Information for Actors / Parents


You will receive a schedule of rehearsals and performances. Review the rehearsal and performance schedule to see if you have any conflicts with other activities. Missing a rehearsal does not just affect you. Other people may remember their position on the stage based on yours or rely on you to deliver lines or as a dance partner and if you are not there, it may affect their ability to rehearse or perform properly. Make sure you arrive on time for each rehearsal rested, well fed, and ready to work hard. You should wear appropriate clothing comfortable to move in and bring indoor shoes. Rehearsals can be very busy, but there may also be some time when you are not involved in the scene being worked on. Bring a book or some homework to keep you busy during down time. You will get a break, so a water bottle and a healthy snack are a good idea too, but please do not bring snacks into the theatre.

Weather / Rehearsal Cancellations:

 In the event that a rehersal has to be cancelled due to weather conditions, Dreamcoat will have a message on the answering machine as well, we will notify radio as well as

Proper Clothing / Footwear:

Please ensure your child has indoor shoes for rehearsal. Unfortunately we do NOT have a space for shoes to be left at the school, so it is necessary to bring your shoes every night.

Personal Belongings:

It is your responsibility to ensure you have all of your personal belongings at the end of rehearsal, and especially at the end of the final performance. Dreamcoat does not have a permanent lost and found and because of this personal items may become perminently lost if left at West Ferris or at the Capital Centre. Do NOT bring valuable items such as iPods, cameras or other electronic devices.

Your script:

Your Script is yours to keep so you can decorate is as you like, take notes, and underline or highlight lines. Write your name clearly on the cover and bring your script with you to every rehearsal so you can take notes on when and where to enter and exit and where to move on stage (blocking), and how to deliver your lines.

Read your script right away so you know who the characters are and what the story is about. Begin practicing the songs and dances as soon as you learn them, and if you have lines, start memorizing them. You will begin rehearsals with your script in hand or “on book”, but you should try to learn your lines for a scene before you do that scene at rehearsal. If you are already familiar with your lines, it will be easier to work on blocking and once you are “off book” you can begin to develop your character. Ask your brothers, sisters, friends, or parents to read your scenes with you for practice. You may even want to create a ‘back story’ for your character. Where is the character from? Is she shy? Outgoing? Why is he in the show? What does she add to each scene? The audience may never know the back story you came up with, but it will help you understand your character better.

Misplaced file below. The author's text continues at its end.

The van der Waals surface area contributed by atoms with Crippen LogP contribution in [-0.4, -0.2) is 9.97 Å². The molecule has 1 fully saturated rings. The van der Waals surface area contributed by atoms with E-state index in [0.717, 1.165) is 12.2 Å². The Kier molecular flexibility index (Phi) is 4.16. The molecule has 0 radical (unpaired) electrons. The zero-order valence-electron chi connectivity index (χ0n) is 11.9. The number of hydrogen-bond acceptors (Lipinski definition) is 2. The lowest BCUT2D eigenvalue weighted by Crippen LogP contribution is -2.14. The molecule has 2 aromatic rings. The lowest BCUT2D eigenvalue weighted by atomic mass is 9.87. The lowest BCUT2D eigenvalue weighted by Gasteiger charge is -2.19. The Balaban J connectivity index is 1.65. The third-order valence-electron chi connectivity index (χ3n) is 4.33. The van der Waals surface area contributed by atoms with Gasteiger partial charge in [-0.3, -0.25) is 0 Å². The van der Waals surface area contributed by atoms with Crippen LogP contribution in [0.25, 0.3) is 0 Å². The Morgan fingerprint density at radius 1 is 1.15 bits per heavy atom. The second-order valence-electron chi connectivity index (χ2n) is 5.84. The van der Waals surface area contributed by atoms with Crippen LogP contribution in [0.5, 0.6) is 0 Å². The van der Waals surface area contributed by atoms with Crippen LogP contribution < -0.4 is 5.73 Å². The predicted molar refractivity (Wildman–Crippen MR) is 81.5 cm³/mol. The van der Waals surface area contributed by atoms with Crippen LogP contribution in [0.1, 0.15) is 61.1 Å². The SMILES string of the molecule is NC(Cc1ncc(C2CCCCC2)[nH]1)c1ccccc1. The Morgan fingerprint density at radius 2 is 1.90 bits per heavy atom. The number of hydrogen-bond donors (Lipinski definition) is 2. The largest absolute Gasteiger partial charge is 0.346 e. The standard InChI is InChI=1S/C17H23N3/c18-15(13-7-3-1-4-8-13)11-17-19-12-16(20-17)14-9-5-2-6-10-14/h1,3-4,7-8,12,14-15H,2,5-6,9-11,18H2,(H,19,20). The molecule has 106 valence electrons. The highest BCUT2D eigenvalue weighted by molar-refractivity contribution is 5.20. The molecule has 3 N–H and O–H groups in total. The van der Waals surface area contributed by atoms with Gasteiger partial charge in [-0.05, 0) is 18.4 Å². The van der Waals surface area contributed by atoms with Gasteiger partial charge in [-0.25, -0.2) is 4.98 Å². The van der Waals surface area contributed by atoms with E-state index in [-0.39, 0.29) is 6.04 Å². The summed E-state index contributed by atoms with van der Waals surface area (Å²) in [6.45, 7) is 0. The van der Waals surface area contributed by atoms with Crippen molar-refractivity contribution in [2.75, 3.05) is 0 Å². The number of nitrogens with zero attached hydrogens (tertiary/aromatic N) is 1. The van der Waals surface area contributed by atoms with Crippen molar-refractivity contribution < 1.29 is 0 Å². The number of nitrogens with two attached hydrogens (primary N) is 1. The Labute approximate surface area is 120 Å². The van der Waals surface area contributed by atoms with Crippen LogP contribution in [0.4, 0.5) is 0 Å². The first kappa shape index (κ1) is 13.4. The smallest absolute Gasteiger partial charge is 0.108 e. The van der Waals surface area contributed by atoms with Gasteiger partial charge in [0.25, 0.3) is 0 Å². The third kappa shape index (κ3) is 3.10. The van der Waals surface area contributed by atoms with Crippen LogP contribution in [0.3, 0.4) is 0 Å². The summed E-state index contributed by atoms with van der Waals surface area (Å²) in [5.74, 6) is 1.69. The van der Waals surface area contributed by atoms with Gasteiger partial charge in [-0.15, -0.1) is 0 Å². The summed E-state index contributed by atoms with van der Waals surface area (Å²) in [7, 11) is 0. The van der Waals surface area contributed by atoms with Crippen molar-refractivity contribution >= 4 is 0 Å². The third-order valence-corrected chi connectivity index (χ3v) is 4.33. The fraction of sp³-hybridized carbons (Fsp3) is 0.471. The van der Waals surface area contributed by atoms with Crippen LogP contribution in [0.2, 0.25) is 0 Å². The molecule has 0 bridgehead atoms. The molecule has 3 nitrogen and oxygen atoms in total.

Show Week:

As it approaches, you will have one or more Dress Rehearsals. That is when the cast perform the show in their costumes and practice any costume changes that may be necessary. When you need to try on costumes, wearing a bathing suit or t-shirt and shorts under your clothes can make changing easier. You may think that your costume looks or feels awkward or silly at first, but the director and costume designer have chosen it to help create the character and you will look great on stage.

The Technical Rehearsal:

Know as a Tech Run, this rehearsal combines the music, sound effects, microphones, lights, props, set pieces, set changes, costumes and make up for the show to work out all the technical details. During Show Week, you will be told what time you need to be at the theatre to get your hair and make up done and into costume so you are prepared for the start of each show. This will be a very busy week, so make sure you get lots of rest, eat healthy foods and drink plenty of water.

Closing Night:

Closing night is the last time the show will be performed and the end of weeks or months of hard work. It is very exciting but it is also normal to feel sad. One way to ease the ‘post show blues’ is to take pictures of the new friends you have made or have them autograph a copy of your script or the show program or poster to help remind you of all the fun you had.

We hope you enjoy your Dreamcoat experience! If you have any questions, please talk to a staff member.